Mr Praline: I thought you'd never ask.

In his appearance on The Muppet Show, Cleese appears as a pirate attempting to take over a spaceship during a "Pigs in Space" sketch. At the end of the sketch, he demands of the smart-mouthed talking parrot on his shoulder, "Do you want to be an ex-parrot?"

In 1980, the sketch was performed again during The Pythons' four-night stint at the Hollywood Bowl. However, it was one of the sketches to be cut from the 1982 film version. In the 1989 TV special which saw the final appearance of all six Pythons together, the sketch was mentioned in the title, Parrot Sketch Not Included – 20 Years of Monty Python. True to its title, the "Dead Parrot sketch" is not included.[7]

In 1989's Amnesty benefit show, The Secret Policeman's Biggest Ball, the sketch opens similarly, but ends very differently:

Mr Praline: It's dead, that's what's wrong with it.
Shopkeeper: (long pause as he examines the bird) So it is. 'Ere's your money back and a couple of holiday vouchers.
(audience goes wild)
Mr Praline: (looks completely flabbergasted) Well, you can't say Thatcher hasn't changed some things.

Margaret Thatcher famously used the sketch in a speech at the Conservative Party Conference in 1990, referring to the Liberal Democrats and their symbol being a dove, before ending the speech by commenting, "And now for something completely different."[8] In 1998, The Sun ran the front-page headline "This party is no more...it has ceased to be...this is an EX-party" for an article about a Conservative Party conference. According to her former political secretary John Whittingdale, Thatcher did not understand why the joke was funny and had to be persuaded that it would work.[9] The Conservatives' use of this sketch was derivative of an earlier Spitting Image sketch, itself derivative of the Python Dead Parrot sketch, in which the part of Mr. Praline was played by a puppet representing David Owen and the part of the shopkeeper was played by a puppet representing Roy Jenkins. Mr Praline/Owen complains that the "party" he has recently acquired from the shopkeeper (representing the Social Democratic Party (UK)) has "expired", and the shopkeeper/Jenkins claims it is not dead but "pining for Bill Rodgers" (Rodgers, Jenkins and Owen being original members of the 'Gang of Four (SDP)'.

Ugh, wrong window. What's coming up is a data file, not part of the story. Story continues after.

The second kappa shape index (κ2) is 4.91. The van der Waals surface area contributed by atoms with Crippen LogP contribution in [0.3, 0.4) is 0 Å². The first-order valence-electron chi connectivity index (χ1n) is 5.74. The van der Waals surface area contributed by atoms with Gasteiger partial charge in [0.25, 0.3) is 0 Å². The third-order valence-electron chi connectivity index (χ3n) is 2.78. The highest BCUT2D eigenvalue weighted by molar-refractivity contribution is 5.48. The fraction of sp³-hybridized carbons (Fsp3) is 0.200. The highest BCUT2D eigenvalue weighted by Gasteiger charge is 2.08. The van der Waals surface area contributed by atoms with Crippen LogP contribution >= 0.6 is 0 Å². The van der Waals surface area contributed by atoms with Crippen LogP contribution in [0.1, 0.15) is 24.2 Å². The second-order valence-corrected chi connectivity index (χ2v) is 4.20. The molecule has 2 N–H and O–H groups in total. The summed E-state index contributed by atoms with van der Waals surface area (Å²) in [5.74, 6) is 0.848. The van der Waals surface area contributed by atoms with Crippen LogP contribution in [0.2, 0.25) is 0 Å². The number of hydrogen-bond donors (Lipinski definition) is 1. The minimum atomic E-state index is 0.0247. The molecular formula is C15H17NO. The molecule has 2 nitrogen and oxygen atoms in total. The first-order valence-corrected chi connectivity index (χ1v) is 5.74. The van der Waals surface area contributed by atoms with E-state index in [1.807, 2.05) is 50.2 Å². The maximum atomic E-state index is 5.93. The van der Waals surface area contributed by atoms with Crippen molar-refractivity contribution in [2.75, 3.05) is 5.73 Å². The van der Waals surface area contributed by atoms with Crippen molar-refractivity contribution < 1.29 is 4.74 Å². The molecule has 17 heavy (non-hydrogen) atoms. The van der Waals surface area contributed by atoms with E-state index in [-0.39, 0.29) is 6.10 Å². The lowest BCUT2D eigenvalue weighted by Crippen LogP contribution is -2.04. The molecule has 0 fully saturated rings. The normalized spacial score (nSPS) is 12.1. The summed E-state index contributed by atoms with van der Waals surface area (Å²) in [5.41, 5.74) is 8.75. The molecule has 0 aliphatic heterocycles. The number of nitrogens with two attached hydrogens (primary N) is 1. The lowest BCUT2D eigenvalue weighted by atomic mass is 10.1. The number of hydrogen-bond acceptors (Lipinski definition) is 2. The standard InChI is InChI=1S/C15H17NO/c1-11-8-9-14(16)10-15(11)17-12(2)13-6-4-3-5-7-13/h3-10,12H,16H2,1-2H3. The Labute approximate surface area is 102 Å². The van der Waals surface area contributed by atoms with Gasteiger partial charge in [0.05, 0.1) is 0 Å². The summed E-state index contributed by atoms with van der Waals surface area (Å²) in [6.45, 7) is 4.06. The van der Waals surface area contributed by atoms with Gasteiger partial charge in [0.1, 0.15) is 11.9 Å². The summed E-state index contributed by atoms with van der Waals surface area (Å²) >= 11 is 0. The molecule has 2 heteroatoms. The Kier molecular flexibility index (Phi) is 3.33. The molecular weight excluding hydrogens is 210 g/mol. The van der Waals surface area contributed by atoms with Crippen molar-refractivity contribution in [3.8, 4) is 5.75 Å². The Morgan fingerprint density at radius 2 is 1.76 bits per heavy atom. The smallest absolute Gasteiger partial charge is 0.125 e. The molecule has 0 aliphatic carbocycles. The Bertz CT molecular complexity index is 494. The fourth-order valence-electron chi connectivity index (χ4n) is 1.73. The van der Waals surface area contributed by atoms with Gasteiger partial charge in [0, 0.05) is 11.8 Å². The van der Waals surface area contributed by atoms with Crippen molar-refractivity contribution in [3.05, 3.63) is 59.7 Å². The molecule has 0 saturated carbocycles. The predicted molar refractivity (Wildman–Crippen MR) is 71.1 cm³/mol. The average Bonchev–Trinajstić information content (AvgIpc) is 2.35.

In a 1997 Saturday Night Live performance of the sketch, Cleese added a line to the rant: "Its metabolic processes are a matter of interest only to historians!"[7] In an interview on NPR's Fresh Air, Palin attributed an almost dead audience to his seeing guests reverently mouthing the words of the sketch, rather than laughing at it. To end the sketch, Palin reused the punchline from City Center and asked Cleese, "Do you want to come back to my place?" to which Cleese said, "I thought you'd never ask!"[10]